The Tampa Housing Authority jump-started the search this summer for the city’s long-lost Zion Cemetery, ultimately discovering what are believed to be 126 caskets on its property north of downtown. Now Tampa restaurateur Richard Gonzmart has agreed to check another piece of the puzzle by hiring archaeologists to investigate his adjacent lot. Gonzmart is doing right by his city and his family’s legacy in helping to rediscover these forgotten souls.
The Tampa Bay Times revealed in a special report in June that Zion Cemetery disappeared from public view in the late 1920s, and that over time the land became occupied by the authority’s Robles Park Village housing complex and warehouses on property now owned by Gonzmart. The housing authority moved swiftly to determine whether any graves might still lie beneath its property, organizing a broad civic coalition, hiring archaeologists and moving tenants from where the segregation-era black cemetery once was located.
Now Gonzmart has announced he will follow suit and hire archaeologists to investigate his property. He also pledged to make the findings public, which is essential.
This is an important step in filling a historical void and in laying a framework for government and private citizens to honor the Zion story. As the Times’ Paul Guzzo reported, archaeologists using ground-penetrating radar have discovered what they believe to be 126 caskets beneath the authority land. They expect to find many more. The chance that only half of that land contains graves “is almost zero,” said a member of the archaeological team. The property line that divides the cemetery land today did not exist when it was established in 1901, and archaeologists have detected casket-like shapes on the Housing Authority property right up to the boundaries of Gonzmart’s land. The original map shows Zion was sectioned large enough to hold up to some 800 graves, with room for about 450 proper burials on land that is now Gonzmart’s property.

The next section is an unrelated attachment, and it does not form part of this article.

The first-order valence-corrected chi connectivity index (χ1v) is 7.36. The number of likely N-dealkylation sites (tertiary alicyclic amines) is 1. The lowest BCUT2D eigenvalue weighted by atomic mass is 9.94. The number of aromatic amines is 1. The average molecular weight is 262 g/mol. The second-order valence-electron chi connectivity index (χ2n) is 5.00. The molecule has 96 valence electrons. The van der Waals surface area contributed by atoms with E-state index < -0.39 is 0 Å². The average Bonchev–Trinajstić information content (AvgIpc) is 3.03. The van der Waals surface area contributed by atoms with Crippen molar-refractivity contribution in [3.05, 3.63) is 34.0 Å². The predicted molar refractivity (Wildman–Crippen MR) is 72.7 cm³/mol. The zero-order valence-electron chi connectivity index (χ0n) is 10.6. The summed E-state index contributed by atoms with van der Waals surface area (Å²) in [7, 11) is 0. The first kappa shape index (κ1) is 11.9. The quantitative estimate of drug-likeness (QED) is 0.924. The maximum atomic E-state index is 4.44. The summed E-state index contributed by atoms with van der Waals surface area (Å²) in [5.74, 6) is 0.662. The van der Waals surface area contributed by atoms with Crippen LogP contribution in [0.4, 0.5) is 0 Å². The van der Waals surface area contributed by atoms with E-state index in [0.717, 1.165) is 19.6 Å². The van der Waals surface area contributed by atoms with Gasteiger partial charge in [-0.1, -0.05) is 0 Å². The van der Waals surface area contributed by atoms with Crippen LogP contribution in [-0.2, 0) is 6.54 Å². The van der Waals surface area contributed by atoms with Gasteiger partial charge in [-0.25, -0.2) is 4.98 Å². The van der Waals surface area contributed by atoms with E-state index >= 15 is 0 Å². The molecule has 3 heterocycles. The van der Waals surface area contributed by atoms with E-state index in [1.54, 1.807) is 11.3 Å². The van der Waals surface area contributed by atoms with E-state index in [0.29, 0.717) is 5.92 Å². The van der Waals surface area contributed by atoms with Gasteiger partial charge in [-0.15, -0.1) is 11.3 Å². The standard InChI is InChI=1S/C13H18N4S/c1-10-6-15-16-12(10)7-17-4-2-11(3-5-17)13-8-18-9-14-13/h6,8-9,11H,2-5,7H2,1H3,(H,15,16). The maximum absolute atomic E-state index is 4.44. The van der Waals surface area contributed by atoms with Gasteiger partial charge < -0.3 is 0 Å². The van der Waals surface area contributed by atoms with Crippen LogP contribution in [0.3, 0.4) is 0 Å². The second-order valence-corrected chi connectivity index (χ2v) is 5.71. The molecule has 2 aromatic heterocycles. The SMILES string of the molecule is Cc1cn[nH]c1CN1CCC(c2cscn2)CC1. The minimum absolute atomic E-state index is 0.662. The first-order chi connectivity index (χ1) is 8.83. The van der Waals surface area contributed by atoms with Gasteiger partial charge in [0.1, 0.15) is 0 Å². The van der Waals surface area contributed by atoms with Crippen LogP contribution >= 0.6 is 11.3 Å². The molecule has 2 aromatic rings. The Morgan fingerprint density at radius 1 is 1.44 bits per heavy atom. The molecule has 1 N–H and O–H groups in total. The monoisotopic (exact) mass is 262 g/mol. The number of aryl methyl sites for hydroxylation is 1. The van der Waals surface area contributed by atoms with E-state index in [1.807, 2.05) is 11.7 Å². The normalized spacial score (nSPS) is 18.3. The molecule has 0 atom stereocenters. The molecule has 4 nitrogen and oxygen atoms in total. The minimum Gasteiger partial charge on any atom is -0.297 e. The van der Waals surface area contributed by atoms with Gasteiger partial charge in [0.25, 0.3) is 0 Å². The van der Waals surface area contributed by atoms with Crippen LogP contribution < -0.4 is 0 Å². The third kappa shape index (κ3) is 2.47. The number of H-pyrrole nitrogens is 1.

Gonzmart did not know about the cemetery in 2016 when he purchased the property along N Florida Avenue. While he said he has "a gut feeling” no bodies will be found on his lot, he also said it “saddens and sickens” him that the cemetery was disturbed. Gonzmart is noncommittal about the next step; he wants to first establish whether any remains exist. But he intends to incorporate a Zion memorial at a culinary school he plans for the property.
State and local officials have committed to go further, proposing legislation to properly record the site and calling for the cemetery to be preserved as a memorial park. The housing authority also has suggested partnering with Gonzmart on his culinary school at a nearby location. Gonzmart’s decision to examine his property will help the community make an informed choice about how to move ahead. Gonzmart — whose great-grandfather started the Columbia Restaurant in historic Ybor City in 1905 — has demonstrated over decades his commitment to Tampa history and heritage. He should continue in that spirit of civic goodwill wherever the evidence and good conscience lead.
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